District approves 29 new vape sensors in schools


Photo by and used with the permission of Vaporesso

In order to prevent the usage of vapes, more vape sensors will be installed in the high school and middle schools.

Emma Harper, LZ Life Editor

The Board of Education approved the installation of 29 new vape sensors in the high school and middle schools on April 13. This decision comes after vape sensors were installed as a trial in select bathrooms throughout the high school on January 31. The cost of the new vape sensors at the high school level would be $61,259 in addition to the sensors bought in January which totaled $18,500. In total, the district will have spent $109,759 on vape sensors and their installation.

The sensors are set to detect THC and vaping products and will send an alert to security and administrative staff if either is picked up according to Danielle Stevens, district safety manager.

“Following an alert, security or administrative staff will report to the alert location and will escort all students in that bathroom to the dean’s office. If students have left the space prior to adults arriving, security footage will be used to determine who was in the bathroom at the time the sensor was activated,” Stevens said.

The day they installed the vape sensors, Lucy Kopp, sophomore, was using the S hallway bathroom when an administrator came in and told Kopp that she needed to wait outside because someone had been tampering with the vape sensors. The two other students and Kopp were allowed to return back to class but were told they would need to go to the dean’s office if it happened again.

“It’s really scary because now you have the threat that you’re going to be called down to the dean’s office for something that you didn’t do. I understand why they have [vape sensors] but it’s not fair to punish people that aren’t doing [anything wrong]. It just causes unnecessary fear and anxiety,” Kopp said.

Another student, Sasha Bryukhova, sophomore, was walking out of the bathroom near the cafeteria when a security guard asked her to wait in the hallway. Bryukhova and another girl who was in the bathroom at the time were then brought to the dean’s office. They waited in the dean’s office for around ten minutes and then were told they could go.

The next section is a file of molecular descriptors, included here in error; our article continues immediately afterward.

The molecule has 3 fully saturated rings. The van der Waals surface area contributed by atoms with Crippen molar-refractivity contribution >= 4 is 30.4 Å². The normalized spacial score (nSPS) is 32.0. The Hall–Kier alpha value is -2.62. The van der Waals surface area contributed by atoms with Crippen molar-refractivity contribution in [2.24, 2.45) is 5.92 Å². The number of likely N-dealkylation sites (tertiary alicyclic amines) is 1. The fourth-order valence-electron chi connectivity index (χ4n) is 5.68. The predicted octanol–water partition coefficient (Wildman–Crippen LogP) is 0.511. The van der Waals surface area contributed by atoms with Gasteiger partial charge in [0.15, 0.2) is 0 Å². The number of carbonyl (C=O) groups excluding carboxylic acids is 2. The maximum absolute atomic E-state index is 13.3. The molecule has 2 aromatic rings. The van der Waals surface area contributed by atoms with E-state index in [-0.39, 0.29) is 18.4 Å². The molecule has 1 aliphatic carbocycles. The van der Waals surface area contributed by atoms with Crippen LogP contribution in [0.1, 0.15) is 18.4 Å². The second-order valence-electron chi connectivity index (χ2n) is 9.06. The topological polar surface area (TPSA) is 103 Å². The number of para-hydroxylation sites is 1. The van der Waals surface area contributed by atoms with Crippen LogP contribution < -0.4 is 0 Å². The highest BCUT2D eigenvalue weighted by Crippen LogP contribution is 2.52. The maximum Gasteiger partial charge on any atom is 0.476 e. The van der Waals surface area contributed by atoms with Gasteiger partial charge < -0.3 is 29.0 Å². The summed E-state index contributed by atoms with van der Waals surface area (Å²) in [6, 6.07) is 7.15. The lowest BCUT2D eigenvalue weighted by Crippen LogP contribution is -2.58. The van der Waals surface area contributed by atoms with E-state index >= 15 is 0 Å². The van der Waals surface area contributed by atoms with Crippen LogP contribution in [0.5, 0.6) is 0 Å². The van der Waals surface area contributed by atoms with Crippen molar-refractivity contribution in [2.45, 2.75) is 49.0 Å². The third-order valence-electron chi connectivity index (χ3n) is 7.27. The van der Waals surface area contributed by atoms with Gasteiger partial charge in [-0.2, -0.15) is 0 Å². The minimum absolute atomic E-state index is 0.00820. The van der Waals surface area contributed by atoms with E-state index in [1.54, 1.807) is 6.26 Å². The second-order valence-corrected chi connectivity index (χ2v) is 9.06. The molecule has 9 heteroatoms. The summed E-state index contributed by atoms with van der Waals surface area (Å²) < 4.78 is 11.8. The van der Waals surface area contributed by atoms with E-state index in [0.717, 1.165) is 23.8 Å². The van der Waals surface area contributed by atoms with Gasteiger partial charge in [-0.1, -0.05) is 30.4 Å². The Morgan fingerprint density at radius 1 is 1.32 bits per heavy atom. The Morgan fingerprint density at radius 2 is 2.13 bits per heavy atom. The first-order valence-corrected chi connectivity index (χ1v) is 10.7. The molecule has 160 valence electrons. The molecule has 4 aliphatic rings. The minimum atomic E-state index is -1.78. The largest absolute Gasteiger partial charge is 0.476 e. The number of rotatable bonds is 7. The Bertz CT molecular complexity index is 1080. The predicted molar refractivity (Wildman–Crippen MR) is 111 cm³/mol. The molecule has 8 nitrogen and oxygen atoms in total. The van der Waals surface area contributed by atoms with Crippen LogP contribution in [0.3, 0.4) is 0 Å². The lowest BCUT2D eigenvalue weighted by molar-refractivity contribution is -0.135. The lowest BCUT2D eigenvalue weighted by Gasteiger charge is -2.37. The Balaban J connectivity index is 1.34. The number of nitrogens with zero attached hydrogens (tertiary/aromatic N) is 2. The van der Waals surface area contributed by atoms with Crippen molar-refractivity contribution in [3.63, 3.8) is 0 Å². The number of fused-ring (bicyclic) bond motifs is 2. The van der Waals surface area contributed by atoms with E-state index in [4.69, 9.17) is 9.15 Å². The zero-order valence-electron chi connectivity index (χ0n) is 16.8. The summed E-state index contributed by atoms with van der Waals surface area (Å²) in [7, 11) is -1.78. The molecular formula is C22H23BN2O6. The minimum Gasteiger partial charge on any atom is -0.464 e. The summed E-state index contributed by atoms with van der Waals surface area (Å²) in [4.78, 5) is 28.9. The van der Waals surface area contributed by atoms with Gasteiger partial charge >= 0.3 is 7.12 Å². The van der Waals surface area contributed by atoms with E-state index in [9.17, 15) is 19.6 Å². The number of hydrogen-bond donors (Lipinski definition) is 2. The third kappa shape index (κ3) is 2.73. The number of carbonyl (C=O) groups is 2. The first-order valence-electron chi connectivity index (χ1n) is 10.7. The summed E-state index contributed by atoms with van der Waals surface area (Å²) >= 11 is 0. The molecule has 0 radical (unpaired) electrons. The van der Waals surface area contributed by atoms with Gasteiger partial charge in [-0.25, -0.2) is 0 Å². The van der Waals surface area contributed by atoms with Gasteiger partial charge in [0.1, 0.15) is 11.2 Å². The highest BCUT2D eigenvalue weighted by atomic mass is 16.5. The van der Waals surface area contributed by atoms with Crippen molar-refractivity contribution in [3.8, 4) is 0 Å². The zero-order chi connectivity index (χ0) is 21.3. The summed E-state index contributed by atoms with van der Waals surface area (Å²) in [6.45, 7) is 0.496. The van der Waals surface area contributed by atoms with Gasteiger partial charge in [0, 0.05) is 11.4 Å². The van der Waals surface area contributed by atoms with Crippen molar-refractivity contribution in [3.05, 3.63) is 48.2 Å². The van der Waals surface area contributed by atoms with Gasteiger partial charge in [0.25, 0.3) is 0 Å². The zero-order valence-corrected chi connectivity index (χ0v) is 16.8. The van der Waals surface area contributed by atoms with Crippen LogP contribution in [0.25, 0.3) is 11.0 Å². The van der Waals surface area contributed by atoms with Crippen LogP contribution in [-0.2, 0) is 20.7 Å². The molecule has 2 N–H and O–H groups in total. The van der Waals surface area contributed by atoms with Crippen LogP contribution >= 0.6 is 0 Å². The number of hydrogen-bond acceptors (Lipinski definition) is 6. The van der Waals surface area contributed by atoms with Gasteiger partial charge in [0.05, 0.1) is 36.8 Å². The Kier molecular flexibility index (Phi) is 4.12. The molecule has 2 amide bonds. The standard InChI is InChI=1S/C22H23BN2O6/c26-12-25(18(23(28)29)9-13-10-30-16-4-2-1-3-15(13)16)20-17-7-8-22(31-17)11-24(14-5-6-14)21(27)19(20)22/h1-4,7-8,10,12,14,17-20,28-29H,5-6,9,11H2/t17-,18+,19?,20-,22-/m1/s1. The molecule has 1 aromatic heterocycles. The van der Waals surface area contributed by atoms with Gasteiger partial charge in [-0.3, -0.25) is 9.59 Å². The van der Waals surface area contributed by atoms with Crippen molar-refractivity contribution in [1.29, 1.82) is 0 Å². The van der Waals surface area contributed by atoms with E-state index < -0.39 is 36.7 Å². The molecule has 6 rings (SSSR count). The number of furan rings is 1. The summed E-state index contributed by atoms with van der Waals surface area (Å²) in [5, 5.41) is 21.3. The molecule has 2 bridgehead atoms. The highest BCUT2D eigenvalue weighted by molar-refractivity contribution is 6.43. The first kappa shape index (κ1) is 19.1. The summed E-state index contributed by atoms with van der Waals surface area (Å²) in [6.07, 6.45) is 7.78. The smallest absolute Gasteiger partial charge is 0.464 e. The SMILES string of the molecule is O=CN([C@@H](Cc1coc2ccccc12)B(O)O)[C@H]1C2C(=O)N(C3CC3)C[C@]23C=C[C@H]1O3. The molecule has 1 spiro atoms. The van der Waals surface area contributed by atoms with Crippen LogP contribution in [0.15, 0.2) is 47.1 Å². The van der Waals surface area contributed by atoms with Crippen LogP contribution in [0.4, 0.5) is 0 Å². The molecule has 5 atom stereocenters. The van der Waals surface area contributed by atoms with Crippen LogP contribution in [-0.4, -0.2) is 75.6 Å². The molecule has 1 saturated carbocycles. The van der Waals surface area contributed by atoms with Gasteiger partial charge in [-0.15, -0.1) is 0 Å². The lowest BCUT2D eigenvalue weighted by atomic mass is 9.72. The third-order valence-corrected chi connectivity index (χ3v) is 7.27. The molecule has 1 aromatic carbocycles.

“Nobody told us anything. And then they just said you’re free to go,” Bryukhova said. “I do wish they told us before letting us go that they’d figured it out or whatever, but they didn’t really tell us much.”

Although Bryukhova wished there was more communication around the vape sensors she still believes that they are helpful.

“I think this will limit the amount that people vape because I think [people who vape] will be worried so even if it’s a false alarm, I think it’s better to be safe than sorry,” Bryukhova said.

The vape sensors are meant to reduce the number of students vaping both at the high school and middle school levels.

“The ultimate goal of the entire administrative team is to ensure that District 95 schools are safe for all and that students who are struggling with substance use receive the support that they need,” Stevens said. “The installation of vaping sensors is just one component of a comprehensive approach to ensure that students are making safe choices and that students with substance use issues are getting connected with outside resources, such as assessment and counseling to support their needs.”